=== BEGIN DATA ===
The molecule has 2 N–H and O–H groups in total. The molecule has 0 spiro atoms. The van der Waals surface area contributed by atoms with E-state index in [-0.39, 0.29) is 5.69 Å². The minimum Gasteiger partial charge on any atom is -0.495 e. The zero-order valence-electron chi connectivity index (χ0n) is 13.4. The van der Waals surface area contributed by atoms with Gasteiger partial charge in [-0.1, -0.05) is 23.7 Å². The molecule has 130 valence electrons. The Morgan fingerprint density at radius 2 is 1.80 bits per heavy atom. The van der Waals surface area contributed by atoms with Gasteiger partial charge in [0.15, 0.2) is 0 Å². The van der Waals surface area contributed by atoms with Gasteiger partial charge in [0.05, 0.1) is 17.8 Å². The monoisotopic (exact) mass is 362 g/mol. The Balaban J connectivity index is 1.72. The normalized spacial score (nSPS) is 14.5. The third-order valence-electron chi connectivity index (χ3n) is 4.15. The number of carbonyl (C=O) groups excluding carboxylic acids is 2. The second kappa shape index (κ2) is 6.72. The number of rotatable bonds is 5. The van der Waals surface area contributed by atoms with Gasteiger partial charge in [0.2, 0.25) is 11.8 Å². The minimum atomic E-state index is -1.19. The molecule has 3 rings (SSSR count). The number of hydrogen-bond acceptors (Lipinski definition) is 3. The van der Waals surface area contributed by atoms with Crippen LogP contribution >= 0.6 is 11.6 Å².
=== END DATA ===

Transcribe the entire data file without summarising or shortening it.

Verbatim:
The molecule has 2 N–H and O–H groups in total. The molecule has 0 spiro atoms. The van der Waals surface area contributed by atoms with E-state index in [-0.39, 0.29) is 5.69 Å². The minimum Gasteiger partial charge on any atom is -0.495 e. The zero-order valence-electron chi connectivity index (χ0n) is 13.4. The van der Waals surface area contributed by atoms with Gasteiger partial charge in [-0.1, -0.05) is 23.7 Å². The molecule has 130 valence electrons. The Morgan fingerprint density at radius 2 is 1.80 bits per heavy atom. The van der Waals surface area contributed by atoms with Gasteiger partial charge in [0.15, 0.2) is 0 Å². The van der Waals surface area contributed by atoms with Gasteiger partial charge in [0.05, 0.1) is 17.8 Å². The monoisotopic (exact) mass is 362 g/mol. The Balaban J connectivity index is 1.72. The normalized spacial score (nSPS) is 14.5. The third-order valence-electron chi connectivity index (χ3n) is 4.15. The number of carbonyl (C=O) groups excluding carboxylic acids is 2. The second kappa shape index (κ2) is 6.72. The number of rotatable bonds is 5. The van der Waals surface area contributed by atoms with Gasteiger partial charge in [0.2, 0.25) is 11.8 Å². The minimum atomic E-state index is -1.19. The molecule has 3 rings (SSSR count). The number of hydrogen-bond acceptors (Lipinski definition) is 3. The van der Waals surface area contributed by atoms with Crippen LogP contribution >= 0.6 is 11.6 Å².